For Reverend Sears, Jesus was neither a primarily historical figure nor a subject for “theological pugilism.” Instead, because of the consistent message of justice and peace throughout Hebrew and Christian scriptures, Reverend Edmund Sears saw Jesus and his teachings as an integrated experience in daily life.[1]

Mary, the mother of Jesus, has a similar perspective.  In the stories that come down to us, we don’t hear Mary’s voice very often – which is a little bit strange for someone who is supposed to be the midwife of Divine presence.  I suspect though, that that has more to do with later editors than it does with what she may actually have taught.  In fact, there is evidence that an entire Gospel of Mary existed at one time, which was never included in the four-gospel cannon that comes down to us today.  Even so, when Mary does speak, she speaks powerfully.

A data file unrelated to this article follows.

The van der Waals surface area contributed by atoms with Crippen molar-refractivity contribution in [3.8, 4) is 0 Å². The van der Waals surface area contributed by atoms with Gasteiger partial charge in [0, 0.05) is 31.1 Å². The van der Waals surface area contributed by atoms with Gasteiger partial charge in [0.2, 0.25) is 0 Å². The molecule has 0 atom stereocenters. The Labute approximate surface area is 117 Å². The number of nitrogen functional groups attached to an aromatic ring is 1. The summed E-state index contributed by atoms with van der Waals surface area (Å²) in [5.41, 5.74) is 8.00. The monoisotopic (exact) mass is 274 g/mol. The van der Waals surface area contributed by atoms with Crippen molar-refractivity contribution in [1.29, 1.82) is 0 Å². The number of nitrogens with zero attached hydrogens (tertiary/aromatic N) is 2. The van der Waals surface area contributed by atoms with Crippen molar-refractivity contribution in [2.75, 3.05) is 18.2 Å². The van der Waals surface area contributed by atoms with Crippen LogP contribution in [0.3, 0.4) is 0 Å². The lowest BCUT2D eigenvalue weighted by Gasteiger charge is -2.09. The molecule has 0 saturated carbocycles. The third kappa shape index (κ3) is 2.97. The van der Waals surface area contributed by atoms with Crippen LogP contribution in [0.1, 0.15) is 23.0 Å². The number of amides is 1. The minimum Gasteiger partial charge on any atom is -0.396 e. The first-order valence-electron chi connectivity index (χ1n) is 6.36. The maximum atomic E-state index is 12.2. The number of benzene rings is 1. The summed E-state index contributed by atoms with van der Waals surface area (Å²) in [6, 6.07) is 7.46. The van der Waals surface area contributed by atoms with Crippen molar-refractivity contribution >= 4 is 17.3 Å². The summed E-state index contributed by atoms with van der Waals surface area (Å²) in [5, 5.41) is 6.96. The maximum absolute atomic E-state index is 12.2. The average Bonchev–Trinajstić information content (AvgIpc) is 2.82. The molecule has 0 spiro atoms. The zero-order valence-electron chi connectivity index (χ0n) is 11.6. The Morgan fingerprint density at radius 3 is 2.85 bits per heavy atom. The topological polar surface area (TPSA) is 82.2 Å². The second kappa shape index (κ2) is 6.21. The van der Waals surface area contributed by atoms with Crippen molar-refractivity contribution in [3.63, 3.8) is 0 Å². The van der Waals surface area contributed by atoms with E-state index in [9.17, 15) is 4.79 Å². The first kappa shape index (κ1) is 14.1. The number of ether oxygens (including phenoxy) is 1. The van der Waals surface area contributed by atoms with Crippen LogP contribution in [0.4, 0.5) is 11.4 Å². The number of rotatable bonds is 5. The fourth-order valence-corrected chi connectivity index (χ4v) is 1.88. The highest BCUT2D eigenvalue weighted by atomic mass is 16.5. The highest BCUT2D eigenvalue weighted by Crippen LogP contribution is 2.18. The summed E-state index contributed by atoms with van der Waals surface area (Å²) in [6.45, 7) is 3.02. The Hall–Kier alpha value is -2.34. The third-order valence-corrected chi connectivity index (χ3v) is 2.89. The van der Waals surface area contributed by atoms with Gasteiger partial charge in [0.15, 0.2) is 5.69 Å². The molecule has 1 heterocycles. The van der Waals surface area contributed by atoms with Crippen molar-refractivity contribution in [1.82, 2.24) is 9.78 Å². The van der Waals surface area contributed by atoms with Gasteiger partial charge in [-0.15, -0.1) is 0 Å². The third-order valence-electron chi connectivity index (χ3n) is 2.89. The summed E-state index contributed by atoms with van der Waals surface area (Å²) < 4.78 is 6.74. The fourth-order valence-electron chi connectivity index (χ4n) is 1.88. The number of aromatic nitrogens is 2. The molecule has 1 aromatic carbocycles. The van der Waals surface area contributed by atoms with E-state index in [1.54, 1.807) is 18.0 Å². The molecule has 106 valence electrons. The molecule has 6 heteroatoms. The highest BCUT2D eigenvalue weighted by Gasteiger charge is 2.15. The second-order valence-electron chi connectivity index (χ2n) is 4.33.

According to the story, angels appear to both Mary and her cousin’s husband to let them know they will bear special children.  Each time, though it must have been a little frightening to be instilled with a divine vision, the first part of the vision tells both of them, “Do not be afraid.”  Do not be afraid.  Hard to do in a time of great fear and anxiety, but deeply needed.

Mary’s cousin, Elizabeth, eventually gives birth to John the Baptist, who foretells the birth of Jesus, and Mary eventually gives birth to Jesus.  But before that, before either child is born, Mary and Elizabeth meet and talk over their excitement and fear about the children they will soon have.  For both of them it is their first pregnancy.  Elizabeth, though, is old, and has been wanting a child for a long time, while for Mary, the pregnancy was quite unexpected, and in her joy, she shares with Elizabeth the song for her child.